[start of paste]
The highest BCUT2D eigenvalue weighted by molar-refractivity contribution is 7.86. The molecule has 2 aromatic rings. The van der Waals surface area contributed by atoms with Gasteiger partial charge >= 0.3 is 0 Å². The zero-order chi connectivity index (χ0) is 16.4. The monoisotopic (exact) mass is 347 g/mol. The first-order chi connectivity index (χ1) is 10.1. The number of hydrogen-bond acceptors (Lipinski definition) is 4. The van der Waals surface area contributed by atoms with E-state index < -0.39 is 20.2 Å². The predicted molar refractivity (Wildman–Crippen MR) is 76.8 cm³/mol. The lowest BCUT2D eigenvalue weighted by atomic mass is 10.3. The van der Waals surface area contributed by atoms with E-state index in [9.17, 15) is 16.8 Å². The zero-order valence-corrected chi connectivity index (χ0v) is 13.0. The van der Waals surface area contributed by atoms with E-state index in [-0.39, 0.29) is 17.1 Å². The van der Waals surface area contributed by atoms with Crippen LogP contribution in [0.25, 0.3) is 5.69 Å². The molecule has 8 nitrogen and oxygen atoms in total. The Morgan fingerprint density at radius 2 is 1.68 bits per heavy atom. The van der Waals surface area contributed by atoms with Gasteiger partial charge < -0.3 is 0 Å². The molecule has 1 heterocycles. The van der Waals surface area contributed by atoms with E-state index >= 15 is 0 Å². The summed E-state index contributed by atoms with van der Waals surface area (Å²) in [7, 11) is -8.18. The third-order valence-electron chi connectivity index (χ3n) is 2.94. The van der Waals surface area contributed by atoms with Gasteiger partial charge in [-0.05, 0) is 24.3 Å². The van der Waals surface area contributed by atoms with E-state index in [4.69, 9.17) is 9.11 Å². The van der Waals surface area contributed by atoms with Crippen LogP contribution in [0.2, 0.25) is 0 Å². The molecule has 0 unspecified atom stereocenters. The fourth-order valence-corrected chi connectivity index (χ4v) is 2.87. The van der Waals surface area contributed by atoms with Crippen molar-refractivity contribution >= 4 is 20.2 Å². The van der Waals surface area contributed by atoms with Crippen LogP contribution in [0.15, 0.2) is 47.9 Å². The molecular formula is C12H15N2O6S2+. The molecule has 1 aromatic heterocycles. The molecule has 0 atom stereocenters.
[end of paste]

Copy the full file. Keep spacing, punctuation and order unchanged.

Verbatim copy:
The highest BCUT2D eigenvalue weighted by molar-refractivity contribution is 7.86. The molecule has 2 aromatic rings. The van der Waals surface area contributed by atoms with Gasteiger partial charge >= 0.3 is 0 Å². The zero-order chi connectivity index (χ0) is 16.4. The monoisotopic (exact) mass is 347 g/mol. The first-order chi connectivity index (χ1) is 10.1. The number of hydrogen-bond acceptors (Lipinski definition) is 4. The van der Waals surface area contributed by atoms with E-state index < -0.39 is 20.2 Å². The predicted molar refractivity (Wildman–Crippen MR) is 76.8 cm³/mol. The lowest BCUT2D eigenvalue weighted by atomic mass is 10.3. The van der Waals surface area contributed by atoms with E-state index in [9.17, 15) is 16.8 Å². The zero-order valence-corrected chi connectivity index (χ0v) is 13.0. The van der Waals surface area contributed by atoms with E-state index in [-0.39, 0.29) is 17.1 Å². The van der Waals surface area contributed by atoms with Crippen LogP contribution in [0.25, 0.3) is 5.69 Å². The molecule has 8 nitrogen and oxygen atoms in total. The Morgan fingerprint density at radius 2 is 1.68 bits per heavy atom. The van der Waals surface area contributed by atoms with Gasteiger partial charge < -0.3 is 0 Å². The molecule has 1 heterocycles. The van der Waals surface area contributed by atoms with E-state index >= 15 is 0 Å². The summed E-state index contributed by atoms with van der Waals surface area (Å²) in [7, 11) is -8.18. The third-order valence-electron chi connectivity index (χ3n) is 2.94. The van der Waals surface area contributed by atoms with Gasteiger partial charge in [-0.05, 0) is 24.3 Å². The van der Waals surface area contributed by atoms with E-state index in [4.69, 9.17) is 9.11 Å². The van der Waals surface area contributed by atoms with Crippen LogP contribution in [0.2, 0.25) is 0 Å². The molecule has 0 unspecified atom stereocenters. The fourth-order valence-corrected chi connectivity index (χ4v) is 2.87. The van der Waals surface area contributed by atoms with Crippen molar-refractivity contribution >= 4 is 20.2 Å². The van der Waals surface area contributed by atoms with Crippen LogP contribution in [0.15, 0.2) is 47.9 Å². The molecular formula is C12H15N2O6S2+. The molecule has 1 aromatic heterocycles. The molecule has 0 atom stereocenters.